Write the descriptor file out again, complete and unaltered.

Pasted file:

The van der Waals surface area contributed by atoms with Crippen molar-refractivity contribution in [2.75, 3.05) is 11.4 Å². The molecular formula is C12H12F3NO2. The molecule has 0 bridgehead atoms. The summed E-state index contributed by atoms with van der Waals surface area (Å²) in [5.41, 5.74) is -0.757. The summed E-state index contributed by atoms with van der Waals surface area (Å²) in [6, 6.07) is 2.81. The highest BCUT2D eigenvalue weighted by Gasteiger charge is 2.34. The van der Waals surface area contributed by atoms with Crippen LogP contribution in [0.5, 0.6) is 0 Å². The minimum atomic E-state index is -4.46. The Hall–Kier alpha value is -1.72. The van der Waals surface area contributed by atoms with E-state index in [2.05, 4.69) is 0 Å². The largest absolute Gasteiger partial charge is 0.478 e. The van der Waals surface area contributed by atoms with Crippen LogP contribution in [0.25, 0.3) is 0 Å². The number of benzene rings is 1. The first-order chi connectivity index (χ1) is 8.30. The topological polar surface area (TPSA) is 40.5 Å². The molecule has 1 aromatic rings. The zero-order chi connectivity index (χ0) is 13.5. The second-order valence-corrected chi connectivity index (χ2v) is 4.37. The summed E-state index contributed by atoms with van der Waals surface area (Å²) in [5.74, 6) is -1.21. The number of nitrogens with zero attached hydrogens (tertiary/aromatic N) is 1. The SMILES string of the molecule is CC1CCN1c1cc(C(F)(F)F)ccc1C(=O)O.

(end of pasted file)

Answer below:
The van der Waals surface area contributed by atoms with Crippen molar-refractivity contribution in [2.75, 3.05) is 11.4 Å². The molecular formula is C12H12F3NO2. The molecule has 0 bridgehead atoms. The summed E-state index contributed by atoms with van der Waals surface area (Å²) in [5.41, 5.74) is -0.757. The summed E-state index contributed by atoms with van der Waals surface area (Å²) in [6, 6.07) is 2.81. The highest BCUT2D eigenvalue weighted by Gasteiger charge is 2.34. The van der Waals surface area contributed by atoms with Crippen LogP contribution in [0.5, 0.6) is 0 Å². The minimum atomic E-state index is -4.46. The Hall–Kier alpha value is -1.72. The van der Waals surface area contributed by atoms with E-state index in [2.05, 4.69) is 0 Å². The largest absolute Gasteiger partial charge is 0.478 e. The van der Waals surface area contributed by atoms with Crippen LogP contribution in [0.25, 0.3) is 0 Å². The number of benzene rings is 1. The first-order chi connectivity index (χ1) is 8.30. The topological polar surface area (TPSA) is 40.5 Å². The molecule has 1 aromatic rings. The zero-order chi connectivity index (χ0) is 13.5. The second-order valence-corrected chi connectivity index (χ2v) is 4.37. The summed E-state index contributed by atoms with van der Waals surface area (Å²) in [5.74, 6) is -1.21. The number of nitrogens with zero attached hydrogens (tertiary/aromatic N) is 1. The SMILES string of the molecule is CC1CCN1c1cc(C(F)(F)F)ccc1C(=O)O.